(Misc edits for clarity, I hope. 26-nov-2007)
I rode through Snow Prairie on Day 2 of my trip to Holmes County, Ohio, back in September 2003. It’s in Branch County, Michigan.
Snow Prairie is named after Eleazer Snow, a person who is said to have fled the area during the Black Hawk war. Usually the county histories don’t name names of the people who did that, but Eleazer Snow was no longer around when they were written. He seems to have been considered fair game for that and other not-so-nice things that were said. I’ve wasted a lot of time trying to learn more about him to corroborate or disprove the things that were said about him in the Branch County history, without anything to show for it.
On this particular day I was heading towards Gilead Township, to stop at the site where Bishop Philander Chase attempted to build a seminary after he had left Kenyon College under disagreeable circumstances. I thought it an appropriate route since one of my destinations was Kenyon College, where I was planning to spend a day in the archives with Bishop Chase’s papers.
I got to thinking about Gilead Township yesterday while working on my wiki article about Climax Prairie . One of the early buyers of land on Climax Prairie was a David Page. I found more information about him — he had served in the militia at the time of the Black Hawk war, and was one of the very earliest settlers at White Pigeon in St. Joseph County. He had bought several pieces of land from the government.
But it was strange to see that one of his very earliest land purchases was in Gilead township, at a site right next to Gilead Lake — right next to the public access where I had once stopped to make myself a cup of coffee. It’s less than two miles from Snow Prairie road.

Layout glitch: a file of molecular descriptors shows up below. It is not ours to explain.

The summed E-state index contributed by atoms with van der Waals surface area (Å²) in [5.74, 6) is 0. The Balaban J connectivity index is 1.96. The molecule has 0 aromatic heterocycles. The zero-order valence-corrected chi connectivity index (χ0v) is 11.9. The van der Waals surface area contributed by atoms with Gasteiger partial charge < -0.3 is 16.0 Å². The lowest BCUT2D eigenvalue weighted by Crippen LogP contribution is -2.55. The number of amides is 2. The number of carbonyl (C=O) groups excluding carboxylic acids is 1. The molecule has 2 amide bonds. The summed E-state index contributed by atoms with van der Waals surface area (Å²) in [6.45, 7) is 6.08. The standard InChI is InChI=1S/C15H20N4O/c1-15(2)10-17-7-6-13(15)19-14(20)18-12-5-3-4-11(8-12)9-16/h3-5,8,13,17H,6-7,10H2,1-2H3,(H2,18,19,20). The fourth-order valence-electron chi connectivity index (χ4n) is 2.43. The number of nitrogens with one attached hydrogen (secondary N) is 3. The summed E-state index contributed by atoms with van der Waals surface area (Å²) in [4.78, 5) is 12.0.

This seemed to contradict what I thought I knew about settlement patterns. How did he possibly know to select a site down there at such an early date? He moved to White Pigeon in 1827. In 1827 that piece of land in Gilead Township was a long ways from anywhere. I puzzled over that one for a while before figuring out what had happened.
It turns out that makers of the BLM-GLO database had transcribed that land patent wrong. I had just been writing about how it’s a good idea to check the actual photocopies of the land patents, and here was another reason why. Whoever did the transcribing read “range eleven west ” and wrote “range 7 west”. Or perhaps wrote the section number down as the range number.
Range 11 made a lot more sense. That puts it just outside of White Pigeon, about a mile from the above photo (taken in June 2007) near where Page had purchased other land. And it also helps explain why I couldn’t find certain other land records near White Pigeon. But if it’s because of other transcription errors, I haven’t yet been able to find out where those errors got the records misfiled. Maybe I’ll just have to wait for serendipity to strike again.
There is a small, unholy pleasure in being able to find someone else’s mistake. But I don’t have a lot of room to talk. I once misread east for west, and ended up having to ride hard to the west for an extra ten miles to get to my intended campground before dark. This one with the David Page land patent was a mistake of 24 miles, but it didn’t cause me any extra riding.